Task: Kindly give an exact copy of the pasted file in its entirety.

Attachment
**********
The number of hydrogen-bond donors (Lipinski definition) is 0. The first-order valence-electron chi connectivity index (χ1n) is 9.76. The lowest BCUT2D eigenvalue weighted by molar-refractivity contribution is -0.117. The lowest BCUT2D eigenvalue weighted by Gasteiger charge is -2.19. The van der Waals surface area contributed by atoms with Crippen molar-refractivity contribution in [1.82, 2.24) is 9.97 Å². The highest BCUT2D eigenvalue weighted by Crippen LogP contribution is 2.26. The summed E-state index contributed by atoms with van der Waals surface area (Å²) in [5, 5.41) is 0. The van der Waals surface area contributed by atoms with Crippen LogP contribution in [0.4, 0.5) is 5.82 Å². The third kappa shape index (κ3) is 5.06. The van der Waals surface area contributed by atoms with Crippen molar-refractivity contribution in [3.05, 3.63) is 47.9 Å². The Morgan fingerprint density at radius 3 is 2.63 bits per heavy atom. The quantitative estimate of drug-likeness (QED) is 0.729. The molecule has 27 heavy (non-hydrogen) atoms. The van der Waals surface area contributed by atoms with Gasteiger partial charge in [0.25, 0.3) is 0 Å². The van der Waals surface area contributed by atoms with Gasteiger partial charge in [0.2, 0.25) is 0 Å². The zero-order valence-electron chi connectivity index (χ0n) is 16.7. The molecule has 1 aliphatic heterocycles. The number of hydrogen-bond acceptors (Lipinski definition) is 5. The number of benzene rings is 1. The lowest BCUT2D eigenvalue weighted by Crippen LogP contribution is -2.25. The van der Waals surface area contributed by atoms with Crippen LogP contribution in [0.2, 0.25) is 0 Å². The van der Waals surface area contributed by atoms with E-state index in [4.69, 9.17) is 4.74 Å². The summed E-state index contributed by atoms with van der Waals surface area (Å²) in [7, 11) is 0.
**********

The number of hydrogen-bond donors (Lipinski definition) is 0. The first-order valence-electron chi connectivity index (χ1n) is 9.76. The lowest BCUT2D eigenvalue weighted by molar-refractivity contribution is -0.117. The lowest BCUT2D eigenvalue weighted by Gasteiger charge is -2.19. The van der Waals surface area contributed by atoms with Crippen molar-refractivity contribution in [1.82, 2.24) is 9.97 Å². The highest BCUT2D eigenvalue weighted by Crippen LogP contribution is 2.26. The summed E-state index contributed by atoms with van der Waals surface area (Å²) in [5, 5.41) is 0. The van der Waals surface area contributed by atoms with Crippen LogP contribution in [0.4, 0.5) is 5.82 Å². The third kappa shape index (κ3) is 5.06. The van der Waals surface area contributed by atoms with Crippen molar-refractivity contribution in [3.05, 3.63) is 47.9 Å². The Morgan fingerprint density at radius 3 is 2.63 bits per heavy atom. The quantitative estimate of drug-likeness (QED) is 0.729. The molecule has 27 heavy (non-hydrogen) atoms. The van der Waals surface area contributed by atoms with Gasteiger partial charge in [0.25, 0.3) is 0 Å². The van der Waals surface area contributed by atoms with Gasteiger partial charge in [0.2, 0.25) is 0 Å². The zero-order valence-electron chi connectivity index (χ0n) is 16.7. The molecule has 1 aliphatic heterocycles. The number of hydrogen-bond acceptors (Lipinski definition) is 5. The number of benzene rings is 1. The lowest BCUT2D eigenvalue weighted by Crippen LogP contribution is -2.25. The van der Waals surface area contributed by atoms with Crippen LogP contribution in [0.2, 0.25) is 0 Å². The van der Waals surface area contributed by atoms with E-state index in [4.69, 9.17) is 4.74 Å². The summed E-state index contributed by atoms with van der Waals surface area (Å²) in [7, 11) is 0.